• 4.—I told Mr. Edwards that, in view of the information that he had given me, I would ask the High Commissioner to refer the matter again to the Department of State, that I was reluctant to do this in the absence of General Russell, but, in order to save time would report the matter immediately to the High Commissioner in the belief that General Russell would visit the Department on his return from Europe and could be consulted by the Department at that time. I added that it would seem difficult for this office to reject, with regard to these claims, a principle that had been applied to all other claims. This office has refused in a few instances to recognize claims arising since 1916, which involve principles similar to those accepted by the Claims Commission in the recognition of the claims arising before 1916. Nevertheless, in all such cases this office has taken a stricter position than the Claims Commission. It has never, so far as I know, adopted a principle relative to the claims arising since 1916, more liberal than that adopted by the Commission, relative to claims arising before 1916. Furthermore, I added that it did not seem to me that this office could take the initiative in recommending to the Haitian government the payment of the British claims.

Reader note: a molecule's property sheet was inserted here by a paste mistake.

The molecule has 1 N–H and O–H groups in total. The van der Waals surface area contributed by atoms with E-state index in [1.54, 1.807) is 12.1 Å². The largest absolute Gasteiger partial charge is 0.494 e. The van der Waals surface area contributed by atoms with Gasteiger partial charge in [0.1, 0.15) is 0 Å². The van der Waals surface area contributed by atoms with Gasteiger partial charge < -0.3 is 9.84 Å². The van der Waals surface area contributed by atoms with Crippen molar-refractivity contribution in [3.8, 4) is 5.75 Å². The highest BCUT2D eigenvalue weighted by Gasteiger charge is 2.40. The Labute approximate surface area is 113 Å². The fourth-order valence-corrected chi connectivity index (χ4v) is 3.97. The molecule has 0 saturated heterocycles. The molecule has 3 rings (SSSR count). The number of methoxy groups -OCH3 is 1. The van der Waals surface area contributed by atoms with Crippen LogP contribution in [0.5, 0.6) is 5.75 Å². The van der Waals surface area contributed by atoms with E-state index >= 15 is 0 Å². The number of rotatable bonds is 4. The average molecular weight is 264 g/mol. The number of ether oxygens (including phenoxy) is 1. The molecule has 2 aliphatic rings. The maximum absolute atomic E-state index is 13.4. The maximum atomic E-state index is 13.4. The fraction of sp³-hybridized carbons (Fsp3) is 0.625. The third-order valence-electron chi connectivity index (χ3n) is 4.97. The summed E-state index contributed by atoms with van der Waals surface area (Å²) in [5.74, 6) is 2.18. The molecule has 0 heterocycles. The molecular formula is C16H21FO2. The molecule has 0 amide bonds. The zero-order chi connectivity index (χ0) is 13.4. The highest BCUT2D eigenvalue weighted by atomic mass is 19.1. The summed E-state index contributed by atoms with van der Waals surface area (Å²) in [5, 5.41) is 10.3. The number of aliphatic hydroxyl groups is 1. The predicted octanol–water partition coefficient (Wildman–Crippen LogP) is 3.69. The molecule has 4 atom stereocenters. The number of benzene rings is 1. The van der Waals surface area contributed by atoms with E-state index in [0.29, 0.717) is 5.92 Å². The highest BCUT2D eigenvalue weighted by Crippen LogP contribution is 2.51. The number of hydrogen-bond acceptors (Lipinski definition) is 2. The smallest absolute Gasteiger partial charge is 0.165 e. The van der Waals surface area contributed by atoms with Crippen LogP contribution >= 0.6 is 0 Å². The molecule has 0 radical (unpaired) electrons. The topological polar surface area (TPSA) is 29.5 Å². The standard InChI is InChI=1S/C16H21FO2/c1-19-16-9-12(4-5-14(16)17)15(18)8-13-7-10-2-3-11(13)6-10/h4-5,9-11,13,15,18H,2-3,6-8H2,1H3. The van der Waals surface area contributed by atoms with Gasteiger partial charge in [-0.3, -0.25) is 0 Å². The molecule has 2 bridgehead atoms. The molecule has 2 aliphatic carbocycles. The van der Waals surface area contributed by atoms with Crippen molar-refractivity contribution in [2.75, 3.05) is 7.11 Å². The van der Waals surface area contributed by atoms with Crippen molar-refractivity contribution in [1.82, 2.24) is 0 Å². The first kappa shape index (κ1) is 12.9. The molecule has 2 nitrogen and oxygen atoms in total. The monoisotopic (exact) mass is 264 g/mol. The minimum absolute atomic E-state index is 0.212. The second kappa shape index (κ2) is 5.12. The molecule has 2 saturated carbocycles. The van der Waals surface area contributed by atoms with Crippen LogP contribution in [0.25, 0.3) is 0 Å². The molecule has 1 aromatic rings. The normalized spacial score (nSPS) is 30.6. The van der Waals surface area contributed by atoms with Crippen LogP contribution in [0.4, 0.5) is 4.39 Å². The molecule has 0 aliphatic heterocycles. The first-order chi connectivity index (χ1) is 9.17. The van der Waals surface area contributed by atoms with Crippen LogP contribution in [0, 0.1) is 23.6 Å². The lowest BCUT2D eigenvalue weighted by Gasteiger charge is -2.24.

• 5.—You may wish to bring the following suggestions to the attention of the Department of State. The reservation of the British government relative to the settlement of British claims by the Claims Commission was officially communicated to the United States government but not to the Haitian government.5 The technical position of the Haitian government seems correct, and the Haitian Foreign Office has officially rejected the British claims as diplomatically presented. The office of the Financial Adviser does not as a rule propose expenditures to the Haitian government. It expresses its opinion on proposals made by the Haitian government. It does not seem appropriate with regard to the British claims for this office to urge on the Haitian government their recognition and payment. This office, however, is now disposed to believe that the recognition of the British claims would not reopen the question of other claims settled by the Claims Commission. The chief objection to the recognition of the British claims lies in the abandonment of a principle which, in the future, should revolutions occur, would protect the Treasury against claims [Page 59]based on the acts of successful revolutionists. It is understood, however, that the Department of State does not accept the principle adopted by the Claims Commission, that a government is not responsible for the acts of successful revolutionists. The Department of State may, therefore, desire to obtain from the British Embassy at Washington copies of the assurances which, it is understood, the British government has obtained from the French and other governments, and, with this information in hand, may wish to reconsider the question whether the United States government can use its influence in this matter with the Haitian government.”